Down With Public Goods
Every economic educator should immediately read Frances Woolley‘s working paper, “Why Public Goods are a Pedagogical Bad.” The conflict between the official definition of “public goods” and the actual use of the phrase has long troubled me. But Woolley explains the trouble far better than I ever have.
First big problem: The concept of “public goods” is pedagogically confusing.
The public goods discussion violates the first basic pedagogical principle: explain one thing at a time. Confounding rivalry and excludability, it attempts to teach these two analytically, empirically and economically different concepts together. The problem of public finance and the problem of the definition of property rights are confounded into one lecture, one chapter, what seems to be one idea. Moreover, to the extent that the pure public goods discussion ignores goods that are rival but non-excludable, or goods that are non-rival but excludable, the implications of rivalry or excludability are not fully discussed. Hence the second pedagogical principle, begin with basic concepts and work upwards, is violated.
Second big problem: The concept of “public goods” is usually misapplied.
The concept of excludability, as defined in public goods textbooks, is based on technology, that is, whether or not it is technologically feasible to exclude those who do not pay from using the good. However technological feasibility is a hypothetical construct. For example, the streets of New York are excludable if it is hypothetically possible to require people to pay a toll in order to drive a car in Manhattan. A few years ago, many might have agreed such a charge was infeasible; the successful introduction of the London congestion charge suggests that it is not. Because actual exclusion is so much easier to conceptualize than hypothetical excludability, students and others tend to assume, incorrectly, that goods supplied free of charge by government, such as (in many countries) health care, bridges or education, are public goods. Non-excludability is confounded with public finance.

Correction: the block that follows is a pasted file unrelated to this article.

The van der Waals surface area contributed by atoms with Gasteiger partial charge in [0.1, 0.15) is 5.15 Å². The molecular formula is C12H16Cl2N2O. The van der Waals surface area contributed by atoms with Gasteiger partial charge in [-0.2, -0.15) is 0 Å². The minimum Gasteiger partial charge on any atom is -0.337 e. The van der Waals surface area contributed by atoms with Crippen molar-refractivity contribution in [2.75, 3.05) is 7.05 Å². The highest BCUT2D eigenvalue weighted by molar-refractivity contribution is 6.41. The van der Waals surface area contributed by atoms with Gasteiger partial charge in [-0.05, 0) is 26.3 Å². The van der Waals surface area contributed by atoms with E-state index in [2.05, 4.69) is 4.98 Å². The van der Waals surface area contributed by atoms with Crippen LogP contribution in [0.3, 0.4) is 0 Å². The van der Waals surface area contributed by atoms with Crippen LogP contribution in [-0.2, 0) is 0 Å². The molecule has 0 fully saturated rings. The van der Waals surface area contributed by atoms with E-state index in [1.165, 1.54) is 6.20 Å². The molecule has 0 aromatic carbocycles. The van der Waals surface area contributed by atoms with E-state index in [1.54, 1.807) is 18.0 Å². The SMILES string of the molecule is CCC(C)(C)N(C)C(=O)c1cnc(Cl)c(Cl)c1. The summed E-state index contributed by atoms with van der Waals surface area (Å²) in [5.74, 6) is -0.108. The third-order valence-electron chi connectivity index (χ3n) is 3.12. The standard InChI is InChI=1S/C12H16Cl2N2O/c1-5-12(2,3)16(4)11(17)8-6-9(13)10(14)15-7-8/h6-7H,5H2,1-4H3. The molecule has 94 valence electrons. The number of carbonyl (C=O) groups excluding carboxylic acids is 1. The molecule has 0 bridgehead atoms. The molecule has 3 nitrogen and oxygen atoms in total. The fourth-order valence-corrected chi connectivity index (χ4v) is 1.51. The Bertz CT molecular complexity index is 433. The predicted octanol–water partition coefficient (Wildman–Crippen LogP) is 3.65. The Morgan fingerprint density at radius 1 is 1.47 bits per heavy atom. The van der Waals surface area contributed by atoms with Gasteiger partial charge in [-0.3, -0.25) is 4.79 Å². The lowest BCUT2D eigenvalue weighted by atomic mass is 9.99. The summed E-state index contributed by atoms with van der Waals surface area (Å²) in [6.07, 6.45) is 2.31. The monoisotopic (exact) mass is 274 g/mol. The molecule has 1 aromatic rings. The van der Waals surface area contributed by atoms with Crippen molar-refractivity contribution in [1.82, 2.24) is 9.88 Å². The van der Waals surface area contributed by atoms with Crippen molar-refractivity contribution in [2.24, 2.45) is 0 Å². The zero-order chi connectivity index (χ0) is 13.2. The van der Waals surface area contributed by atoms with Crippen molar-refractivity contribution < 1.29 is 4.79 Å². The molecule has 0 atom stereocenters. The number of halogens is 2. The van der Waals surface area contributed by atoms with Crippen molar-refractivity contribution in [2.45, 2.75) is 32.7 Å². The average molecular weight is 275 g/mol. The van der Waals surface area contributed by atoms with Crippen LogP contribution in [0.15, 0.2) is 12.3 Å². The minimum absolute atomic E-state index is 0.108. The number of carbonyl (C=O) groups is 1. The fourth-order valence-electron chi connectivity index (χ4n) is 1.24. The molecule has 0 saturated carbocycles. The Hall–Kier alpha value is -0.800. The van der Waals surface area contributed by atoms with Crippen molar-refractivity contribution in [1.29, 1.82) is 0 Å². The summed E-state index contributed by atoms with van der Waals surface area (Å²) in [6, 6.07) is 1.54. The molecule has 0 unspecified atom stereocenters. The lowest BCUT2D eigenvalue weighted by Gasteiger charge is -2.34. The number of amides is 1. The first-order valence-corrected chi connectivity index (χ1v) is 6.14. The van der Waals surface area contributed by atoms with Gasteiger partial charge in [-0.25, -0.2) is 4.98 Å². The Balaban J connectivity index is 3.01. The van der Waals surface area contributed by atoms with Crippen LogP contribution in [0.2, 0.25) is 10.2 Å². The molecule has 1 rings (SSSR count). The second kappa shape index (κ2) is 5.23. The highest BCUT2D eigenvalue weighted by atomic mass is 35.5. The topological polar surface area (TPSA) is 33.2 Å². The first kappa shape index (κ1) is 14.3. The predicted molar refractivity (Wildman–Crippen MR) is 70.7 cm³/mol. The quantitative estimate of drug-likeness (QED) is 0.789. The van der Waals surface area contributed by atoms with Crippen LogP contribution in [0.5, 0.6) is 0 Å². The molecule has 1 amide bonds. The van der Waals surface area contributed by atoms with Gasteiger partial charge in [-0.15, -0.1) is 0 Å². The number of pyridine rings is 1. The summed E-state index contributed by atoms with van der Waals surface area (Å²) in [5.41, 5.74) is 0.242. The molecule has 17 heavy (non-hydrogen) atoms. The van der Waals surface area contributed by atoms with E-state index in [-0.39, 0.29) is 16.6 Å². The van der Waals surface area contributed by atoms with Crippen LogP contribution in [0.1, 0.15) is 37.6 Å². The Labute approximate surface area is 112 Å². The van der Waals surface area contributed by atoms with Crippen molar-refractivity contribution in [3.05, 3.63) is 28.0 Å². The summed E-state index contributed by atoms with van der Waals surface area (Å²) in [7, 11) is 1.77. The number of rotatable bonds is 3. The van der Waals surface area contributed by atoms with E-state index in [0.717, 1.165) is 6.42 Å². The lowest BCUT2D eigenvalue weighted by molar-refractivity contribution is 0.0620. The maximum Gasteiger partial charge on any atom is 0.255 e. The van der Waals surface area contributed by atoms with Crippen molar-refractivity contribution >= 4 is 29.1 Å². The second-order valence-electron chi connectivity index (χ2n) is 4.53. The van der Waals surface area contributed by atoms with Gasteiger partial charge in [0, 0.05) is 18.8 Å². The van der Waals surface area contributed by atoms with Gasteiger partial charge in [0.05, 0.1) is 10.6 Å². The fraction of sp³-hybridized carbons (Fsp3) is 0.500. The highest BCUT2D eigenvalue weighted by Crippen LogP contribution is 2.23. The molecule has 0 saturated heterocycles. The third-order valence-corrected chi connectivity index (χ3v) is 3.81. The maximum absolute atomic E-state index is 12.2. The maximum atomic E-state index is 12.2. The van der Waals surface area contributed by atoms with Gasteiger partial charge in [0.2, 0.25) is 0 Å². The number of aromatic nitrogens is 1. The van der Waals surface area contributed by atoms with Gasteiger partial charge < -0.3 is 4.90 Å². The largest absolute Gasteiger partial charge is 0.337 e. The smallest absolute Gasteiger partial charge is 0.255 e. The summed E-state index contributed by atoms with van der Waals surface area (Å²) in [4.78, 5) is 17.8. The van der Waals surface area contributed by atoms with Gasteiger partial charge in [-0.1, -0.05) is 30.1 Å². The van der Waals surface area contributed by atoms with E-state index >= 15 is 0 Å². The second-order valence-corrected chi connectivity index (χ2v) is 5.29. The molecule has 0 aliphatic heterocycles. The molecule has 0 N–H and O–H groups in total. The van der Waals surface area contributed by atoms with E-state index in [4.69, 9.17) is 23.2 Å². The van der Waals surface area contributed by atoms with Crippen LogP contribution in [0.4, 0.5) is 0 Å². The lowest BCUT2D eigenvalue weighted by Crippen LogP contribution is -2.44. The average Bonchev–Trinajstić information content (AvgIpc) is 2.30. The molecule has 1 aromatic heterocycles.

Most publicly-funded health care treatments (pharmaceuticals, chemotherapy, hip replacements, and so on) in wealthy countries are not “public goods” as economists use the term because it is easy, from a technological point of view, to deny people access to, say, coronary-bypass surgery. Toll-booths can be erected on bridges. For education, too, it is straightforward to deny people access (and, in any event, education is, like health care, rival). Yet the confusion between the theoretical concept of public goods and the notion of public, free provision has a long history in the literature. The classic paper on public goods, Samuelson (1954), is “The pure theory of public expenditure.” It formalized what is now known as public goods theory as a way of explaining public expenditure. The two have been confounded ever since.
Woolley goes on to offer three explanations for this misleading concept’s memetic success.
1. Intellectual lock-in. “Academic publishers wish to appeal to the widest possible audience. As long as there is a perception that the average public economics instructor wants a chapter called ‘public goods,’ textbooks will include such a chapter.”
2. Demagogic equivocation. “To call these [stuff that sounds good] public goods somehow seems to imply that they are ‘good’ as in good, desirable things, and ‘public’ in that there is a role for public involvement.”
3. Economists’ distaste for appeals to equity. “[P]ublic goods theory appears to offer the promise of turning equity arguments into efficiency ones.”
My only serious quarrel with this working paper is that it never discusses, or ever mentions, Social Desirability Bias. But hopefully that will make it into the final draft.
HT: Nathaniel Bechhofer